But there is one thing about the article that bugged me a bit.

In the third paragraph, the author writes . . .

Community theaters and high school productions don’t produce the instant big bucks of Broadway and tours, but the royalties paid to creatives, producers and investors are pure profit . . .

Uhhh, hold up.

Profit to Producers?  I’m not so sure about that.

Let’s break down how this works a little more specifically.

Producer finds show.  Producer produces show.  Show fails on Broadway for what could be one or several of a billion reasons:  bad show, bad producing, bad timing, bad whatever.  Whatever the reason, investors lose millions.

There is much sadness.

(Now here’s where the Variety article comes in.)

Stock and amateur rights are sold to a company like Samuel French or MTI.

In most cases, the Authors receive 60% of all monies.  The show receives the other 40%.  (Sometimes this can be 70/30 or 50/50, depending on the number of years this agreement is in place.  At some point, however, the Authors will receive 100%).

So where does that 40% go?  Well, if the show has not recouped, then it goes straight to the investors in an effort to get them paid back.

In the case of most flops, as evidenced by the article’s description of the current financial situation of Footloose (hasn’t recouped despite healthy licensing), the shows still never recoup.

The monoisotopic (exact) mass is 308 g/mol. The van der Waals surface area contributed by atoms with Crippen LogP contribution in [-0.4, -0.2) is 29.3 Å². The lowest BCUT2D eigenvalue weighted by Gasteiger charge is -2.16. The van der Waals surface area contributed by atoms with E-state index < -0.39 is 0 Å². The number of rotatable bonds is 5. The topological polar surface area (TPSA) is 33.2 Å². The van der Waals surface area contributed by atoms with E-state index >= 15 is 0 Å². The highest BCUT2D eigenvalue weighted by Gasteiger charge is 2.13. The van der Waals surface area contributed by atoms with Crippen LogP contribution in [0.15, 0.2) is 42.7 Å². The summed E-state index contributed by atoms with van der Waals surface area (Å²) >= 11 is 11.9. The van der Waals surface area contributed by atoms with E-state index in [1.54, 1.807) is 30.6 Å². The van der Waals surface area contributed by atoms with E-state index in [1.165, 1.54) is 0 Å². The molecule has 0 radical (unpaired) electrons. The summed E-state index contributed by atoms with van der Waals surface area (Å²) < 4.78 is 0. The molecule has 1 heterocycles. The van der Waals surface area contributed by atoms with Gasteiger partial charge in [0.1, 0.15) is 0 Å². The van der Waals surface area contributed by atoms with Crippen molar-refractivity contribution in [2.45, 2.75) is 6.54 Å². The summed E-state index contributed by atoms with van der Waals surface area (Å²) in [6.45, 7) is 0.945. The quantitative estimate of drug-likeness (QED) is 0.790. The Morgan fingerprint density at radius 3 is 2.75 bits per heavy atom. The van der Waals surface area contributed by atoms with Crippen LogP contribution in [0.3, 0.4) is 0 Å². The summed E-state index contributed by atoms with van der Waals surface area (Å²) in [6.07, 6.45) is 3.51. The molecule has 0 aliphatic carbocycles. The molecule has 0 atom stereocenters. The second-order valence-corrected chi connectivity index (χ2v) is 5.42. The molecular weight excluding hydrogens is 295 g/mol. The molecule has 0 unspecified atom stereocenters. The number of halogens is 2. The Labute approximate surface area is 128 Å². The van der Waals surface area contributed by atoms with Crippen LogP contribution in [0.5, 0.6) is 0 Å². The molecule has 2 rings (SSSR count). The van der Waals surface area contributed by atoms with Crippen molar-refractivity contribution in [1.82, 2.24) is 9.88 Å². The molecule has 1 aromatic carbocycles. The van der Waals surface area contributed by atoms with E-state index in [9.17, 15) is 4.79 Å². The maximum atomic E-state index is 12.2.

Since Producers only really make money when the shows recoup, this means that despite taking the risk in the first place, despite mounting the production that got the Stock and Amateur companies interested in the first place, the Producers get zip.

Doesn’t that seem a bit counter-intuitive?

And what if I added to this fact that it has become more traditional lately that Directors (on original musicals, mostly) get a piece of the S&A for their contribution to the long term viability of the show?

So here’s my question . . .

It truly is fantastic that the S&A money can keep our writers writing by helping to pay their rent or buy a 2nd home.  I want these guys working on shows so I can produce them.

But if the Producers aren’t getting anything to help pay their rent after a show flops, what is keeping them Producing?

Is this one of the main reasons why there are more career writers than career Producers?

Here’s my proposal:

Producers should get a small negotiated percentage (the exact number to be determined based on who originated the project, how much was completed before the Producer came on board) of all monies received by the Authors from stock and amateur . . . until recoupment.

I don’t want it forever.  If a show recoups, I’m good.  Keep it.  We’re all gonna be ok.

But if it doesn’t, Producers deserve a small piece to help keep them in the game.  Just like we are all better off with writers writing, we’re all better off with Producers producing.

Otherwise, Producers who produce shows that cost them money, time and investors (ever tried to raise money from a group of people after a show flops?), aren’t going to be too happy reading articles like this one.

If you were a Producer on one of the shows mentioned, how would you feel?